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Lost in Space: The Criminalization, Globalization, and Urban Ecology of Homelessness Paperback – July 15, 2008

ISBN-13: 978-1593322977 ISBN-10: 1593322976

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Frequently Bought Together

Lost in Space: The Criminalization, Globalization, and Urban Ecology of Homelessness + Something Left To Lose: Personal Relations and Survival among New York's Homeless (Professional Development Library) + Street Crazy : America's Mental Health Tragedy
Price for all three: $68.86

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Editorial Reviews


A beautifully incendiary book, a book that burns with outrage, erudition, and human engagement . . . and one of the very best analyses of contemporary spatial control that I have seen. --Jeff Ferrell, Professor of Criminal Justice, Texas Christian University

An indispensable analysis of contemporary homelessness and what it means both for those who are homeless and those who are not. It is also a sharply written handbook for resistance to the neoliberal political economy and neo-conservative social order that so efficiently produces not only homelessness, but also fully alienated public spaces and truly perverse social ecologies. --Don Mitchell, Distinguished Professor of Geography, Syracuse University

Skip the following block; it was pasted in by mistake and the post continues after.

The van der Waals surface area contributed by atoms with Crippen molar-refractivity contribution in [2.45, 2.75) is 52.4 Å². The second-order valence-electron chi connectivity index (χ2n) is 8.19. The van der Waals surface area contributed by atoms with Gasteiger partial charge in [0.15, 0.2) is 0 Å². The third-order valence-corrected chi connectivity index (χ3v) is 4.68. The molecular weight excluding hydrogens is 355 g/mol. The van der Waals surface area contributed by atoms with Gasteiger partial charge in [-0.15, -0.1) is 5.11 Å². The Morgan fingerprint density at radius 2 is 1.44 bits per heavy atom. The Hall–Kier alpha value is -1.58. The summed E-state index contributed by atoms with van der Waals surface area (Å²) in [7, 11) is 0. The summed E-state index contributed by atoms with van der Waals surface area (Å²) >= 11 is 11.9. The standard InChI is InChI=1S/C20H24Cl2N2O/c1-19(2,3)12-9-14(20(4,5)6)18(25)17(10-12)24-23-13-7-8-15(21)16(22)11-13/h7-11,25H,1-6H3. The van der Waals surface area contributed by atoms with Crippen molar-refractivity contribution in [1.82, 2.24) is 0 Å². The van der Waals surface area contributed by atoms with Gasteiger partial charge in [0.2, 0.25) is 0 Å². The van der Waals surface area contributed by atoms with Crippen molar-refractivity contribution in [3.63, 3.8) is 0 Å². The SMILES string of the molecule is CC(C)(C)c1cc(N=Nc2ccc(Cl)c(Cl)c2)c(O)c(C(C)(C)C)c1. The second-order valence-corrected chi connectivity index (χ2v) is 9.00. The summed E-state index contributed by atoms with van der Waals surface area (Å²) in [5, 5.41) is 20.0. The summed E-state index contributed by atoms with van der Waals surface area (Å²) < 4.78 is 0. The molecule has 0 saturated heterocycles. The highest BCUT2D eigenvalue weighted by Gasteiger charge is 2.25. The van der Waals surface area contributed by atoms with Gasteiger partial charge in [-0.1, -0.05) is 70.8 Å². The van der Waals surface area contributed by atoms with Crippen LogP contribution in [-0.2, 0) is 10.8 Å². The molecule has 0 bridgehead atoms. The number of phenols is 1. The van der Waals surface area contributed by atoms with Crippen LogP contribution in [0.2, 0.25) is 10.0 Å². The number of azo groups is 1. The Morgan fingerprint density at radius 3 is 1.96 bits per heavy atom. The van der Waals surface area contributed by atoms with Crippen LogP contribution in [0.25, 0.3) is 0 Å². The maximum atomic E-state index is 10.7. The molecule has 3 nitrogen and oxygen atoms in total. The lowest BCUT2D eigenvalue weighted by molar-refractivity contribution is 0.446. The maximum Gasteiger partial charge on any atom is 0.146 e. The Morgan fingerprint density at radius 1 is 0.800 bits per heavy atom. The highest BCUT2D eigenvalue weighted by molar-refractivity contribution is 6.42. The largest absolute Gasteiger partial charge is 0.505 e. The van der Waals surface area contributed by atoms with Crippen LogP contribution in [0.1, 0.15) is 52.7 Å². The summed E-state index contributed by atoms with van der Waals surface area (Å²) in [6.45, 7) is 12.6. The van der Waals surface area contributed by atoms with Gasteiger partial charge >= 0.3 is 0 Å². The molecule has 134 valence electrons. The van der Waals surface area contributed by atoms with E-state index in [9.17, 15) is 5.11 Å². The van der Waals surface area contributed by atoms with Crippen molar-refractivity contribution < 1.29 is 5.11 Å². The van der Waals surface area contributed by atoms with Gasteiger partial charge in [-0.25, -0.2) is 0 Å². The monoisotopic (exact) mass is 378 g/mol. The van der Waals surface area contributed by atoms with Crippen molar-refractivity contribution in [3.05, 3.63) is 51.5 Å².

Randall Amster includes a solid focus on the international dimensions of homelessness and a much needed discussion of the ways in which social spaces have been colonized by business interests and resisted by the marginalized. His work is unique in incorporating discussions of cultural geography, sociology, social space, philosophy, and anarchist politics at an advanced level, moving the discussion of homeless policy beyond the simple case study to global ramifications. --Talmadge Wright, Associate Professor of Sociology, Loyola University-Chicago

About the Author

Randall Amster, professor of Peace Studies and Social Thought at Prescott College, holds a J.D. from Brooklyn Law School and a Ph.D. in Justice Studies from Arizona State University. He publishes widely in areas including anarchism, ecology, social justice, education, and homelessness; writes a regular op-ed newspaper column; and serves on the Editorial Advisory Board of the Contemporary Justice Review.

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